Lagos flooding: A Climate Change Issue or Irresponsible Urban Planning?
By FN Editor on 04/08/2020
By Emenike Vincent Onyembi
I am passionate about climate change because I strongly believe it is a looming crisis we are not fully appreciating. At least, not at the moment. I have been following some researches on the issue for a couple of months now and I have come to the conclusion that it is a serious global challenge. Yet, it sounds unfathomable that a score of people, especially notable leaders across the globe are not so passionate about it and so, downplay its seriousness. I anxiously wait to see what perspectives they have as to their docility or disinterest in the impending world threat.
When people fail to see it as a looming crisis, I often find myself trying to understand what they are actually thinking of it. They even go to the extent of asking the question: “A crisis compared to what?”, that is quite amazing. Perhaps, most ridiculous. We believe mankind is bedevilled with a lot of crises, and all of these threaten the existence of mankind one way or the other. And it behoves humanity to resist these threats before they reach a point of maximum impact.
Yes, we are often not dealing with each threat per se rather we are dealing with the imminence of each threat. For instance, we have a lot asteroids flying around the earth. We are not in control of the flight paths of these asteroids, so we really do not know for certain when these bodies will impact the earth.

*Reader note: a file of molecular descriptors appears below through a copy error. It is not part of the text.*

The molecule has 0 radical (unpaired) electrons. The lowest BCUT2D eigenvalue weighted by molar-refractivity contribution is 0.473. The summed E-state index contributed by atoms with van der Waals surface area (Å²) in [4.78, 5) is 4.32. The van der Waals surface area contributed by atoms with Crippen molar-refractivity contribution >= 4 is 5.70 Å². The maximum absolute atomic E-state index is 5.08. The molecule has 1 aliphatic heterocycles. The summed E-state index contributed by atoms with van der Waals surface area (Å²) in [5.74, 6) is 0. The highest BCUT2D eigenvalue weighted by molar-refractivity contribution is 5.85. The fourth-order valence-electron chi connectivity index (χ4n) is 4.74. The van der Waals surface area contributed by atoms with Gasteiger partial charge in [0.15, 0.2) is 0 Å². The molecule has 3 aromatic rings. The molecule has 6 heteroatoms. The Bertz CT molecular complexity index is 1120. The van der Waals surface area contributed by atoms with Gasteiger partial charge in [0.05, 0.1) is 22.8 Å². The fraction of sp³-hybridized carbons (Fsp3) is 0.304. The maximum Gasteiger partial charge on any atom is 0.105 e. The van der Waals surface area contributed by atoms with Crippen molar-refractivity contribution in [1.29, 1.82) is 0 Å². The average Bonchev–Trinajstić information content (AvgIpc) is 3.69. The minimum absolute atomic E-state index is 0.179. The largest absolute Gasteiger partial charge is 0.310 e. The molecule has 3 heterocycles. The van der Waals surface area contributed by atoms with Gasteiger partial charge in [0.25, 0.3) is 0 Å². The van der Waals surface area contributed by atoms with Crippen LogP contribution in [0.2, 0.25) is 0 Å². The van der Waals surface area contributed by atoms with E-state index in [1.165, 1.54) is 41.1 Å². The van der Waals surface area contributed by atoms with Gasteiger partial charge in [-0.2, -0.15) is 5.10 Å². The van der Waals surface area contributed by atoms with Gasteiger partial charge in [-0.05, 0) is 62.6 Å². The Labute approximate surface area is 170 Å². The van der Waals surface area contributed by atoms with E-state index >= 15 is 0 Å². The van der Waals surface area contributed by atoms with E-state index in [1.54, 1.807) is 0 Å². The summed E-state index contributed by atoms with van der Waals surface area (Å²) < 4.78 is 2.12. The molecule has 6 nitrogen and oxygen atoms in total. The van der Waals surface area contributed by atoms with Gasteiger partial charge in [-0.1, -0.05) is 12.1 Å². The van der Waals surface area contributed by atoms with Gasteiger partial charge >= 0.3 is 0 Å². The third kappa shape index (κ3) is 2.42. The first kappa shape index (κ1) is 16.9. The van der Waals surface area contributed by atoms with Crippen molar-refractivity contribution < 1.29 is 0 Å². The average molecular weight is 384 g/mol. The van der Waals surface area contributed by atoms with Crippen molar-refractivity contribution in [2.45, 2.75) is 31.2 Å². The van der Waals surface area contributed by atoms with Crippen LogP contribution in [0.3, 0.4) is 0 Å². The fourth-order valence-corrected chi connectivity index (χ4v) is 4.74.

We have the threat of the rise of machines/Artificial Intelligence, which I personally think should not be seen as more imminent. We also have rising inequality of wealth and access to resources. The concern should be about ‘what exact threats climate change pose and how imminent is this crisis’.
Meanwhile, I think one of the issues about climate change is that there is a direct causal link between the ways our planet and its environment has changed and the choices that we make (energy generation and use). And for the most part, it is a deterioration. It is probably not the worst thing taken all together, but it is certainly one of the few we have direct measurable control over – If we change our choices. I would make a big issue about something going wrong that I can control but have failed to control, than something probably worse, for which I have little or no control over.
Now this has put Lagos, our own Lagos on my mind. Then, I ask, is Lagos’ imminent submergence really a climate change issue or a capitalism/irresponsible urban planning issue? We know there will be a significant drop in carbon dioxide emissions over the next 50 years. We also hear that there has been rising sea levels, and these have been attributed to thermal expansion and melting ice glaciers. Now, this is where I get curious, the temperature in our oceans is said to have risen by 0.4 Fahrenheit in the last 50 years.
Is that not huge compared to the other issues we are dealing with as mankind? I am not asking that we only consider the facts of the evolution of how we will be generating and consuming energy in the next couple of years and the impact that this might have in dropping global CO2 emissions, but I am only of the opinion that we don’t dismiss climate change discourse.
With the infrastructural deficit in Africa and the estimated three fold rise in population of the region by 2100, are we not concerned about the future of mankind in this part of the world? Spain and Italy’s populations are estimated to drop by as much as 60% by 2100 respectively. China is estimated to shed almost half of its population. Are we preparing our black nations to step into office then? Are black nations equipping themselves for this future?